hosted by Matthew Ghazarian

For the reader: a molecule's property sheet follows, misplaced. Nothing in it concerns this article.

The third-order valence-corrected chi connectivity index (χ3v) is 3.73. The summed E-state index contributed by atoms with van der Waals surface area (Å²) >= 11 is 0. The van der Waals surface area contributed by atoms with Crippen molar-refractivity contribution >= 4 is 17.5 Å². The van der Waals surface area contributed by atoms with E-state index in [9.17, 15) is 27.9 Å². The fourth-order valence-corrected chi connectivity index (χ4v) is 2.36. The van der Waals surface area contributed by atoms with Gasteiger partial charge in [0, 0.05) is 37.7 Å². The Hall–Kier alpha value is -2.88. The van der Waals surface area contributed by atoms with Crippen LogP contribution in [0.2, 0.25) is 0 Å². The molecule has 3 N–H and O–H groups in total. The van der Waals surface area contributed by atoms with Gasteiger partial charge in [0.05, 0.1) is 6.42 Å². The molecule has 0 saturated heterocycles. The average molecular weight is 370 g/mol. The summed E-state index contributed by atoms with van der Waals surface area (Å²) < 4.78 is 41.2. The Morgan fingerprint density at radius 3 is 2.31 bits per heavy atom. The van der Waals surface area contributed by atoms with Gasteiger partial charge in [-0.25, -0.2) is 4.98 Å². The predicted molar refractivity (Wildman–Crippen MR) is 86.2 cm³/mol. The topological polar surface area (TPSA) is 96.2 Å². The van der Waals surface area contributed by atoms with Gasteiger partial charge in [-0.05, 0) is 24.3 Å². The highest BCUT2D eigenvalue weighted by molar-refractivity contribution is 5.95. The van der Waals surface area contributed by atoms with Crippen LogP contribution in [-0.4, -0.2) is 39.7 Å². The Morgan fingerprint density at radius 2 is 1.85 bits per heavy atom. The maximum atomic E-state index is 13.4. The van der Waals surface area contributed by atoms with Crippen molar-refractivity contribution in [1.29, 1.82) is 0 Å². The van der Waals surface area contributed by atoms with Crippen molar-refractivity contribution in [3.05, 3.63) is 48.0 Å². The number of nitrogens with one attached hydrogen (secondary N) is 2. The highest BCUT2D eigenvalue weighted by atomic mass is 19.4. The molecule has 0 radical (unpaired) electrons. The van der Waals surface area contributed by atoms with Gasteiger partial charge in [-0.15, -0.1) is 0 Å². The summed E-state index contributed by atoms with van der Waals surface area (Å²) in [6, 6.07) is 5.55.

In the mid-nineteenth century Ottoman/Qajar borderlands (today’s Turco-Iranian border), East Syrian Christians had their first encounters with American Protestant missionaries. These encounters brought to the region new institutions like printing presses and American-style schools. They also helped remap Neo-Aramaic concepts for communal belonging like melat and tayepa – which loosely correspond with the Ottoman and Arabic terms millet and taife, what today we might translate as “nation” and “sect.” An older generation of scholars characterizes the missionary project as one of enlightenment or modernity, while others describe it as a form of colonialism. In this interview with Professor Adam Becker, we discuss approaches to studying changing notions of piety as well as different ways of thinking about the missionary encounter.